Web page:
QSFer Jeanne G’Fellers has a new sci fi book out:
Worker. Trade Agent. Serf. Etain Ixtii detests the labels others give her, but there are some things she must accept. She was genetically designed to do specific tasks. Her breeding instincts interrupt her life every forty-five days. But workers like Etain are taught not to question so when she returns from training questioning her home world Gno’s profit-based caste system, she risks her life. She doesn’t want to be an agent and doesn’t want to cross through the wormhole to never return. Why does she have to go? Can’t someone else?
Usurer Serria, the owner of Etain’s birth and training debt, quickly tires of her problem worker and launches Etain through a collapsing wormhole so she can collect the insurance payout. Very bad business indeed, but Etain manages to survive the attempt, arriving on the other side plagued by debilitating headaches and hounded by a dangerous insectoid enemy that no one, including Leigheas Sternbow, the Takla royal physician, and Mercine Feney, the Empire’s powerful female leader, can make disappear.
“An agent’s coffin?” A male spoke in muffled Terran Common. “It’s crushed! How’d it survive entry?”
“Pure luck.” Another male voice as muffled as the first. “Watch yourselves. It’s still hot.”
Are they wearing masks too?
“Didn’t the Alyward send word of a four month delay?”
“Wormhole time distortion,” said someone. “It always makes sending and receiving between worlds a little off.”
“Then how long was this coffin in there?”
“Long enough for the gravity to play havoc.”
Trade Agent Etain Ixtii tried to call out, but any sound she made remained trapped behind her breather. I made it! I survived! But she knew she was injured.
“Glad it’s in the shallows,” said another voice. Female? Maybe, but Alyward gender-based inflections weren’t the same as this world’s. “Brr. I thought it was spring.” “Late cold snap. Say, why’s the Royal Physician here?”
“Witness for the death log.”
“Foreign particles check negative.”
“Rad counts are down.”
Get me out of this fly box! She struggled in her straps.
“Careful, Fiam,” said a soothing, male voice. “Splash water on those handles. Everyone use gloves. Easy now. I don’t want to treat my own staff. And use your masks. We don’t know if any micro-contaminants survived entry.” Pressure, light, and stifling humidity flooded over Etain. “Body intact?”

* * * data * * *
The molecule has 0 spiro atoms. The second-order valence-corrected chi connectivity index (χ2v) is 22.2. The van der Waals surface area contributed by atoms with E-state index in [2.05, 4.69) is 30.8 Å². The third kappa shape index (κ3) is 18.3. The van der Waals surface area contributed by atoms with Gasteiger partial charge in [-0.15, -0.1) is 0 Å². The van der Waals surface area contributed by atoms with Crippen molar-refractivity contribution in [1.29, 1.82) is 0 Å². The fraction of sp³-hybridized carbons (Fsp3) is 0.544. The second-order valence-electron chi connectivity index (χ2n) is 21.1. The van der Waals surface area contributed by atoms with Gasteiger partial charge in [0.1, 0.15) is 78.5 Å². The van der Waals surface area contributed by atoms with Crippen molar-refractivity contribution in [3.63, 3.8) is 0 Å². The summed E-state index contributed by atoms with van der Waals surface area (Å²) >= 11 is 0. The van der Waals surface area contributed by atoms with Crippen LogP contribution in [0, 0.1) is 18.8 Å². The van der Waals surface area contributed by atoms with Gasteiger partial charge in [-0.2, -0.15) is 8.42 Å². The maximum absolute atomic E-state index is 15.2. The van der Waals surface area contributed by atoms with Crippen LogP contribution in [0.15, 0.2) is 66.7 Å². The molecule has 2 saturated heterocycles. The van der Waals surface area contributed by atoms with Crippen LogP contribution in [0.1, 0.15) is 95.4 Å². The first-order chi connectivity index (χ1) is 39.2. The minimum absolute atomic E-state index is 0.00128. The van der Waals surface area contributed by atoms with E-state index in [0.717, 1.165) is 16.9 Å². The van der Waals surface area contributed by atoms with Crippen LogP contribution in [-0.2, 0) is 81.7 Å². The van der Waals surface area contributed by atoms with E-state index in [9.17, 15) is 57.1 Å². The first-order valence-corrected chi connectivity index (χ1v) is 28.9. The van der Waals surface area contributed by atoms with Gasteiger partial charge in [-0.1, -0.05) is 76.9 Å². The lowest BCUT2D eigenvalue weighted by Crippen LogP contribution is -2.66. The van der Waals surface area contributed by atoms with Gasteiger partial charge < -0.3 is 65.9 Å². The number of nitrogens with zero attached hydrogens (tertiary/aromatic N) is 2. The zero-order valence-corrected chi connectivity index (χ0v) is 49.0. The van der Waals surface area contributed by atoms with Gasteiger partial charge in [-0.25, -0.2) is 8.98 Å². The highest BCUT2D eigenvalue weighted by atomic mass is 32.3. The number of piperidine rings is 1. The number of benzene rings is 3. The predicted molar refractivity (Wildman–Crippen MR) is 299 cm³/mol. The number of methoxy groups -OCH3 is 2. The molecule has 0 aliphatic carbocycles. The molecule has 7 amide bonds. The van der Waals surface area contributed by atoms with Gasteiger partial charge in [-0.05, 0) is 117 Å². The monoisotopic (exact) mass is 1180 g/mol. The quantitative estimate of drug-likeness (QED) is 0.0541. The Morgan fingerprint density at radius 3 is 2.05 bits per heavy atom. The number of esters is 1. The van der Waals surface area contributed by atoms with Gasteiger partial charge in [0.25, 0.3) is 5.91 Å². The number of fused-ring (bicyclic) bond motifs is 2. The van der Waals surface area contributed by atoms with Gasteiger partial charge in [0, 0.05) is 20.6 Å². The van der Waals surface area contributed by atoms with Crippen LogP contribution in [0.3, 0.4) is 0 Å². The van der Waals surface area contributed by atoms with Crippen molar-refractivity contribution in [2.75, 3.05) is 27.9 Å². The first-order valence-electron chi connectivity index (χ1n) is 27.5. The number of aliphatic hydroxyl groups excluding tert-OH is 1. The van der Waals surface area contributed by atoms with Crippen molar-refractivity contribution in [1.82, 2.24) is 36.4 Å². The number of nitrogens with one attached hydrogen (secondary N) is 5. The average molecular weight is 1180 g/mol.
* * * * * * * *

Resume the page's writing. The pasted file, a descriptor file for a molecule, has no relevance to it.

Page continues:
I’m here! Etain gagged when she inhaled.
“Yes. No, wait! The agent’s still alive!”
Splashing sound increased around the coffin.
“Hold on. It doesn’t look good.” This accent was different than the others.
“Decontaminate the case interior before you touch anything,” someone said and a cool mist coated her exposed skin.
Am I alive or hearing dead? She had to be alive—too much pain. And now they were touching her, taking off her breather, loosening the straps and—a hand ran down her front. “Female.”
“Isn’t the trade agent female?”
“Affirmative, but what’s that projecting from under her left hip?”
Everything stopped. What’re they doing?
A hand slid beneath her. No! Don’t! They bite!
“It looks like—what is that?”
“A leg! Another lifeform crossed with her!”
“Where is it?”
They removed her straps and rolled her side-to-side, searching for—Panpobal! She could move
if she wanted but her head—her neck—she managed to reach one hand to her face. I’ve got to warn them, have to—
“Found it!” A woman yelled, but her voice suddenly rose out of Etain’s range.
I’m an author, a Sci-Fi fan from very early on, an Appalachian Mountain girl, and one of those artsy-fartsy types all rolled into a nearing six-foot-tall package. I have a host of auto-immune issues, but none of them have me.